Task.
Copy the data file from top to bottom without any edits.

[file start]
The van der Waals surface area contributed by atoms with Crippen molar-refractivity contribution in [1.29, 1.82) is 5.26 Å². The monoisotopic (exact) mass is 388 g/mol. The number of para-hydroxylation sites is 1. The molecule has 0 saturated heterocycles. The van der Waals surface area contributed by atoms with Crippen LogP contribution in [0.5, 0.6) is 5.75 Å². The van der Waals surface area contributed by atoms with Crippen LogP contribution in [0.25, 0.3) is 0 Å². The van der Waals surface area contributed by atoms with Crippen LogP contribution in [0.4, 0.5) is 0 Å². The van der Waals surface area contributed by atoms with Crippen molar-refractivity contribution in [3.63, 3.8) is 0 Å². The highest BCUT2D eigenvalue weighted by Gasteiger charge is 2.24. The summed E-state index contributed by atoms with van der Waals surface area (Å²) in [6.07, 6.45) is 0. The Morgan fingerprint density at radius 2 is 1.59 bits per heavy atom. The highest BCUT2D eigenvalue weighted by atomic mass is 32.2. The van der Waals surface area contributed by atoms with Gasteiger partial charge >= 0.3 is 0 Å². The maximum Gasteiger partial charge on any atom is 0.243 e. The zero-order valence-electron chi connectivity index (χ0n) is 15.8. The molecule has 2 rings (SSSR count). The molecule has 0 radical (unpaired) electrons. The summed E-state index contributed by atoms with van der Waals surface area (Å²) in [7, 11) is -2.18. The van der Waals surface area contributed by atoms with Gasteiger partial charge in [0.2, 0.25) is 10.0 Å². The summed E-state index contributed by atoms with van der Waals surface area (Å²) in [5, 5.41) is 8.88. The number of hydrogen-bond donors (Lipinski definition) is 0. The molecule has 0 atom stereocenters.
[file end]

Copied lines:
The van der Waals surface area contributed by atoms with Crippen molar-refractivity contribution in [1.29, 1.82) is 5.26 Å². The monoisotopic (exact) mass is 388 g/mol. The number of para-hydroxylation sites is 1. The molecule has 0 saturated heterocycles. The van der Waals surface area contributed by atoms with Crippen LogP contribution in [0.5, 0.6) is 5.75 Å². The van der Waals surface area contributed by atoms with Crippen LogP contribution in [0.25, 0.3) is 0 Å². The van der Waals surface area contributed by atoms with Crippen LogP contribution in [0.4, 0.5) is 0 Å². The van der Waals surface area contributed by atoms with Crippen molar-refractivity contribution in [3.63, 3.8) is 0 Å². The highest BCUT2D eigenvalue weighted by Gasteiger charge is 2.24. The summed E-state index contributed by atoms with van der Waals surface area (Å²) in [6.07, 6.45) is 0. The Morgan fingerprint density at radius 2 is 1.59 bits per heavy atom. The highest BCUT2D eigenvalue weighted by atomic mass is 32.2. The van der Waals surface area contributed by atoms with Gasteiger partial charge >= 0.3 is 0 Å². The maximum Gasteiger partial charge on any atom is 0.243 e. The zero-order valence-electron chi connectivity index (χ0n) is 15.8. The molecule has 2 rings (SSSR count). The molecule has 0 radical (unpaired) electrons. The summed E-state index contributed by atoms with van der Waals surface area (Å²) in [7, 11) is -2.18. The van der Waals surface area contributed by atoms with Gasteiger partial charge in [0.2, 0.25) is 10.0 Å². The summed E-state index contributed by atoms with van der Waals surface area (Å²) in [5, 5.41) is 8.88. The number of hydrogen-bond donors (Lipinski definition) is 0. The molecule has 0 atom stereocenters.